Lili Dawidowicz puts one of her border collies through his paces Friday morning on the practice field at her home in rural Trenton. Dawidowicz and her dogs Panda, Max, and Nahmi compete in the growing sport of dog agility.
A somewhat obscure but growing sport and a coincidence of fate has led to a connection between a Trentonian past and a current resident.
If you were surfing channels Sunday afternoon, you may have come across an example of the competition nationally broadcast on NBC, which carried the Incredible Dog Challenge & Show Dog Championships from Atlanta, Georgia.
The relatively new sport of dog agility brought together two women who are passionate about the competition and both connected to Trenton.
When former Trenton resident Jane Tyson saw as a point of contact for an upcoming dog agility competition in Glen Carbon the name and address of a current Trenton resident, she was intrigued enough to make contact with Lili Dawidowicz. Lili and her husband, both retired from the United States Air Force, moved here in 2003.
The sport involves a handler directing a dog through an obstacle course in a race of time and accuracy. The dogs are not leashed, nor are they incentivized with food or toys. The handler's controls are limited to voice, movement, and body signals, requiring exceptional training of the dogs and coordination by the handler. Obstacles include hoops, jumps, A-frames, tunnels, weave poles, and others.
There are about 25,000 competitors representing more than 200 breeds of dogs registered with the United States Dog Agility Association (USDAA), the world's largest independent authority for the sport. Dogs are separated based on size and ability, and not by breed.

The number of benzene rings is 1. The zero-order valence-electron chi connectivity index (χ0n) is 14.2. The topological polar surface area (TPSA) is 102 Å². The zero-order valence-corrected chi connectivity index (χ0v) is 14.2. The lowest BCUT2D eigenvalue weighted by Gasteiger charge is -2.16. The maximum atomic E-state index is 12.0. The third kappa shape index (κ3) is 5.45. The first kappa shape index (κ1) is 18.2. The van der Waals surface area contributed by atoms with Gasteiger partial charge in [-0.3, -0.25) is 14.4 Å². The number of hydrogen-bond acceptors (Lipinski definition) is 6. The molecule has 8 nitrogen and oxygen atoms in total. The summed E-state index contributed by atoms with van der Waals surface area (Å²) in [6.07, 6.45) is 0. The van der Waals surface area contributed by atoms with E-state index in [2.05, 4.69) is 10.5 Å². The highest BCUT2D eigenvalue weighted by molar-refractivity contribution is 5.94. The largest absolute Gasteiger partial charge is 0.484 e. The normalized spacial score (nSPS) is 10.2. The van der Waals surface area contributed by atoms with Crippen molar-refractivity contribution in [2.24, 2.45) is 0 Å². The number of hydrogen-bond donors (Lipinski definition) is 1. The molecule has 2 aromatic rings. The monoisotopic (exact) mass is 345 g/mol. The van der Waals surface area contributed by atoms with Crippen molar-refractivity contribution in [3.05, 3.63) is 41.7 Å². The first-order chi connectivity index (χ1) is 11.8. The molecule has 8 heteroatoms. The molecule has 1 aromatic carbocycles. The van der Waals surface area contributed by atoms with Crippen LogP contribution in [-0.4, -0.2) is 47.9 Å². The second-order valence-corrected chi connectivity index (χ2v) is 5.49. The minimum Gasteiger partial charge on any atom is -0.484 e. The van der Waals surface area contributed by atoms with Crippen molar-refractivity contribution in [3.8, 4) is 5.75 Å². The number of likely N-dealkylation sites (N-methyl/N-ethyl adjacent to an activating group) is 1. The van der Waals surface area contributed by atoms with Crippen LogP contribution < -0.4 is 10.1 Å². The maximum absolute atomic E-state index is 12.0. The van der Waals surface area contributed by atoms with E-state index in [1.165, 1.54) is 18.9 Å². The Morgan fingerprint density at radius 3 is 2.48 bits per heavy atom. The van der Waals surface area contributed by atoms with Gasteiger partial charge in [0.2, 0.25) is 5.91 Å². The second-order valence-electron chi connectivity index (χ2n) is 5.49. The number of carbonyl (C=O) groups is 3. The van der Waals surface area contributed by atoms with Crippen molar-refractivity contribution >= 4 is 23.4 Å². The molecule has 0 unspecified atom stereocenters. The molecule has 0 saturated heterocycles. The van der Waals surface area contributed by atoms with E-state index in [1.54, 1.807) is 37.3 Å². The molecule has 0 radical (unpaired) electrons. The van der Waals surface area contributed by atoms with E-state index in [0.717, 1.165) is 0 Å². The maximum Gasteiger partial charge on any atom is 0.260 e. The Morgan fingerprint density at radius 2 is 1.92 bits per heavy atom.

Dog agility was introduced to North America in 1986 by the USDAA, which staged the first officially-sanctioned event here.
There are varying accounts of the sport's genesis, but the earliest recorded example was in 1978 in the United Kingdom, when dog agility was used to entertain spectators at the Crufts dog show. The first course was modeled after equestrian events.
Lili Dawidowicz was first exposed to dog agility when she was stationed in South Africa with the Air Force, and saw dog agility used as an exhibition between equestrian events.
Since her retirement, Lili has plunged herself into training her border collies in dog agility by educating herself about proper training techniques, and practicing with the dogs nearly every day.
Despite the fact that many have never heard of dog agility competition, the sport has a significant following across the country. "I could go to an event every weekend, and I used to," said Lili. "Now I limit myself to every other weekend."
The Dawidowiczes live in the countryside near Trenton, on a large shaded lot with a dog agility practice course positioned up front. Clearly the dogs love to practice and compete. "It's the best part of their day," said Lili. When Lili goes to the house to fetch the dogs, they burst through the front door in a tumble and sprint directly to the practice course.
There, Lili leads them through a series of jumps and tunnels, A-frames and weaving stakes, all precisely sequenced and subject to both time and accuracy judgements.
The dogs navigate the course with speed, energy, and focus that is surprising viewed up close. Indeed, the activity is stressful to the animals' joints and musculature. The damage is mitigated through the use of various exercises, including walking backwards, turning in circles, and standing on two legs. The activity is also physically demanding for the trainer.
Lili and her border collie Milo entered their first competition in the fall of 2004. Since then, Lili's dogs have accumulated a number of ribbons and trophies at various competitions. A room of the Dawidowicz home is reserved for the dogs' prizes.